“Zombie” is not simply Fela Kuti’s best known song. The 1976 protest anthem is a scathing attack on the Nigerian military that uses zombies as a metaphor for soldiers mindlessly following orders. The song triggered the Nigerian government’s horrific assault on the Kalakuta Republic on 18 February, 1977, in which the compound burned to the ground, Fela was brutally beaten and his mother, Nigerian feminist icon Funmilayo Ransome Kuti, was tragically thrown from an upstairs window.
Fela’s lyrics carry a haunting relevance in 2016 America. And today, the song features alongside a selection of music dealing with contemporary issues of “social injustice” curated by Jay Z. Titled “Songs For Survival,” the two-hour playlist for Tidal includes songs by Marvin Gaye, Nina Simone, Kendrick Lamar, Gil Scott-Heron, Common, Yasiin Bey, OutKast, Kanye West and more.
Listen to the tracks vial TIDAL here. Check out the original below:
As if the music of Ibeyi could get any prettier, someone went and made an entire ballet inspired by the Yoruba sounds of the Diaz sisters. That someone is the famed Italian choreographer, Mauro Bigonzetti.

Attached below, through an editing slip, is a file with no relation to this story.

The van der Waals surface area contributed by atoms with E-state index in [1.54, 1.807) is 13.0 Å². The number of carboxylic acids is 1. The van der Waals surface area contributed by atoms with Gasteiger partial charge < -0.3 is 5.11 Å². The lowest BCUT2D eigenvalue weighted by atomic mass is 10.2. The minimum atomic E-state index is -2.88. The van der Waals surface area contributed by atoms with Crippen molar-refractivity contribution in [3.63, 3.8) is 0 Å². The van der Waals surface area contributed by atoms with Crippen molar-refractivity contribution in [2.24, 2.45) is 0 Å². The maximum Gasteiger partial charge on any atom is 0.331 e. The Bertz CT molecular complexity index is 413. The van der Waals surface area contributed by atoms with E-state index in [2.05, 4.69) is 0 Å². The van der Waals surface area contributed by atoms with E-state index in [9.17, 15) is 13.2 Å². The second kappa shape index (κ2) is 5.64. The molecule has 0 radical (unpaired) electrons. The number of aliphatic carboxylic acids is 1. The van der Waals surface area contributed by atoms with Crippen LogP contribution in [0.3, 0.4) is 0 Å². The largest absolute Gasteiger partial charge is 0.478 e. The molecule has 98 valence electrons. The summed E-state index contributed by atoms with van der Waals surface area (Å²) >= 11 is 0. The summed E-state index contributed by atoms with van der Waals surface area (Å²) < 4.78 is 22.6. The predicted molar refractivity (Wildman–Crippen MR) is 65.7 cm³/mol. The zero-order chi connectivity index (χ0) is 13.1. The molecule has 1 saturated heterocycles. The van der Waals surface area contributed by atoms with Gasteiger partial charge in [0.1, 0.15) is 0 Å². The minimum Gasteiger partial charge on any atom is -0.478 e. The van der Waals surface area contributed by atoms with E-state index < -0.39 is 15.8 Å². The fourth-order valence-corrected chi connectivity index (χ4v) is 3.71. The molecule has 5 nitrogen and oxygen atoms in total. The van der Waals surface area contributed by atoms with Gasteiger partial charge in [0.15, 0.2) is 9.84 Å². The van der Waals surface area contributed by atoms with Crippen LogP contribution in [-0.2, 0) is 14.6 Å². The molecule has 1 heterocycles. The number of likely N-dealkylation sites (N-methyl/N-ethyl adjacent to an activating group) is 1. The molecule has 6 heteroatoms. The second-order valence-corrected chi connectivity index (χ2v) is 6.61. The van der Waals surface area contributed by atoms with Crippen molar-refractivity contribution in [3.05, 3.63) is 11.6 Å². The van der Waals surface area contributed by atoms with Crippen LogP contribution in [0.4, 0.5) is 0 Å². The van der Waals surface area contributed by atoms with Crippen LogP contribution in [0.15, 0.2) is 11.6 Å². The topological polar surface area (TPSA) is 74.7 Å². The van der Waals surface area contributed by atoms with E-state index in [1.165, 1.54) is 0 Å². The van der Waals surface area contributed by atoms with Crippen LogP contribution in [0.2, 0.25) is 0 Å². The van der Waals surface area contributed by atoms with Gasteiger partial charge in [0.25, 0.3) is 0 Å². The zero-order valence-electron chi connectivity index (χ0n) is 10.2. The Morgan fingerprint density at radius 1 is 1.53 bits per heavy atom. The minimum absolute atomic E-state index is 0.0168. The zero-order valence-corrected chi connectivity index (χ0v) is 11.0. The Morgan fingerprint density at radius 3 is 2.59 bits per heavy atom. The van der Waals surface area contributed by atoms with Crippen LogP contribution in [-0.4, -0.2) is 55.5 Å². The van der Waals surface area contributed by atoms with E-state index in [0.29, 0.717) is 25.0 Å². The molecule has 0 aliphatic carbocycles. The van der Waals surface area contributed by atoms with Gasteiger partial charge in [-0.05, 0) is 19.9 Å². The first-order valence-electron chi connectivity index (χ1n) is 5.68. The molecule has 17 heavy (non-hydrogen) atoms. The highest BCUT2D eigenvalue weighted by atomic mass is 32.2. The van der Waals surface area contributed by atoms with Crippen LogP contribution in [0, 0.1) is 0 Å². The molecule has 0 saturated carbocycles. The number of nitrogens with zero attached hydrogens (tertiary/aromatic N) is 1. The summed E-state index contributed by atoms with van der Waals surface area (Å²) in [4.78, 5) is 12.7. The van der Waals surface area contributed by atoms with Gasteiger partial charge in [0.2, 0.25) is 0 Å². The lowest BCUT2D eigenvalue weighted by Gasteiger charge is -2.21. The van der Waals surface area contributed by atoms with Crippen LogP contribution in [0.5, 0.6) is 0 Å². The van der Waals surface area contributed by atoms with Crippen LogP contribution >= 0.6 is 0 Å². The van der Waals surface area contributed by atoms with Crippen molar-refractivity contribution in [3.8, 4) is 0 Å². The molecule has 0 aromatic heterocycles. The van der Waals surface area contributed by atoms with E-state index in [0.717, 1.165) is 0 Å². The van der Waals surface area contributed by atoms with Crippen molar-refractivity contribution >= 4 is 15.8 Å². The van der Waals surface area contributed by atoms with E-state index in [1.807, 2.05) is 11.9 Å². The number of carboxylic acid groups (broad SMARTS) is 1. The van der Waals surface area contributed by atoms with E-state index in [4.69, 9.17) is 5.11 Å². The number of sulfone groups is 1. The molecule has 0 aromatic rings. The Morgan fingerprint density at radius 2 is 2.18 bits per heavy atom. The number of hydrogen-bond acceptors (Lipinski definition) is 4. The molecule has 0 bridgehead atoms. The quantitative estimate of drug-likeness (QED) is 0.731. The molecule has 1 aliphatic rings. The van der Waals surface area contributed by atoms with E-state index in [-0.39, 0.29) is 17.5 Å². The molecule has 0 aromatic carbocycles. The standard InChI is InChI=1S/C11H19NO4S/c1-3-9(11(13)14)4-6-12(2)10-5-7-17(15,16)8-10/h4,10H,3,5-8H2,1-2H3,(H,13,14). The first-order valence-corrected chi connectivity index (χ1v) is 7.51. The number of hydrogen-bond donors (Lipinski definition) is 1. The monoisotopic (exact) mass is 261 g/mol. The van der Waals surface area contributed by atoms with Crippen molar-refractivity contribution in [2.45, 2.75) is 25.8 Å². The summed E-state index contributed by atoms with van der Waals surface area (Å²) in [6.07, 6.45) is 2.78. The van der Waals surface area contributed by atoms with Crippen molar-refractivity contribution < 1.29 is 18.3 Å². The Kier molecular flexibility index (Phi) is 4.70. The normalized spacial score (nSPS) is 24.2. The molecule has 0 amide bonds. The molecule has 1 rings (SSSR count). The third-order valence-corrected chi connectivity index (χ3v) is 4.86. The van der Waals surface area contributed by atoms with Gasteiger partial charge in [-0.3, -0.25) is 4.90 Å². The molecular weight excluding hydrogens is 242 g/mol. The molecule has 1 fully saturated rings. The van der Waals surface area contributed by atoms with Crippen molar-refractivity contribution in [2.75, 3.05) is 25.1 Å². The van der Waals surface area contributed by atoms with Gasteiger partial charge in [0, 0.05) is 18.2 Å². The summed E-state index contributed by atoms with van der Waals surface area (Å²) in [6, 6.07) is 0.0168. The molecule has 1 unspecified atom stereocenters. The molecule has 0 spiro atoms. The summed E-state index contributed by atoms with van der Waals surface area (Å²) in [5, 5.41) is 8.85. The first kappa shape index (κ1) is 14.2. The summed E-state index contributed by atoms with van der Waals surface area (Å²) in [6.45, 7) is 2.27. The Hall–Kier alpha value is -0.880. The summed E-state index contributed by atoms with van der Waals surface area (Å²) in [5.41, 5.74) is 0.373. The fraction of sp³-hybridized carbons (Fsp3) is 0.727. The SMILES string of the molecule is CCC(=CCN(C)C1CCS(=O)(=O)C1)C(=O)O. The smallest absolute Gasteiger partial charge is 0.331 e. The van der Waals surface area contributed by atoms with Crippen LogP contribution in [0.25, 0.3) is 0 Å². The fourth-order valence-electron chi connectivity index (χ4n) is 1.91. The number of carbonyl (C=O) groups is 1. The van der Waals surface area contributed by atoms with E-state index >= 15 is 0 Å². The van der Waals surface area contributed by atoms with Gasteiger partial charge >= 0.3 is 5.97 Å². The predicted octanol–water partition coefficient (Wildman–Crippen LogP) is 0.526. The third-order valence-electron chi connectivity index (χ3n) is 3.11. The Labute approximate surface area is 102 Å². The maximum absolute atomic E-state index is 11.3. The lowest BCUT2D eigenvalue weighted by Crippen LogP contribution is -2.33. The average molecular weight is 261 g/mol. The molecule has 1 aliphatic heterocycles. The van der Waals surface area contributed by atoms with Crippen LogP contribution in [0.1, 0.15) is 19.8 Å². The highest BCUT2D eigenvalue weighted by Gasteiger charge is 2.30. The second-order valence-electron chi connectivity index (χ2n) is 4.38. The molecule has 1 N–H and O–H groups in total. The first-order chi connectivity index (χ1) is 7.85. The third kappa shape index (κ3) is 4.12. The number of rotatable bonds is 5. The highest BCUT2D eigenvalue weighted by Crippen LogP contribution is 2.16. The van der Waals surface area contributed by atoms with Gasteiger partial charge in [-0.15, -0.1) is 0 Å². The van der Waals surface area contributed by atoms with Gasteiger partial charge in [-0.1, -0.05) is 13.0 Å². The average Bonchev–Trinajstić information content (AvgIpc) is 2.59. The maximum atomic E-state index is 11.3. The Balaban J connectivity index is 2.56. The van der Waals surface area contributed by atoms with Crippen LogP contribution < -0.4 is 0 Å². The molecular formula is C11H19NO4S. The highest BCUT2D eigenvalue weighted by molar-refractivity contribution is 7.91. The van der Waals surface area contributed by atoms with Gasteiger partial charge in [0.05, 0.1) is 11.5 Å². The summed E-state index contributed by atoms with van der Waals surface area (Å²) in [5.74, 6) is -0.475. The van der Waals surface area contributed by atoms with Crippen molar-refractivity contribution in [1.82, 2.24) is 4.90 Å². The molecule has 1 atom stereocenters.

Going off this recently-surfaced footage, the collaboration was one of the most exquisite mashups of contrasting music and dance forms since last year’s brilliant South African pantsula meets afrofuturistic jazz video.
“We are deeply honored and happy to be musically part of DEEP,” Ibeyi said in an Instagram post.
The 29-minute show debuted last month at Alvin Ailey. Watch highlights from DEEP in the video here. See some behind the scenes below:
Que Bajo Records drops Angola Ting EP, featuring two golden-era, Angolan semba tracks remixed by New York global bass pioneers Uproot Andy and Geko Jones.
The producer-DJs retrace the roots of Semba—traditional and modern Congolese and Angolan tango—and its trans-Atlantic connection to Cuba’s rumba, but in a modern framework.
For more music fixes, check out our previous playlist. Have a great week with Chicamod.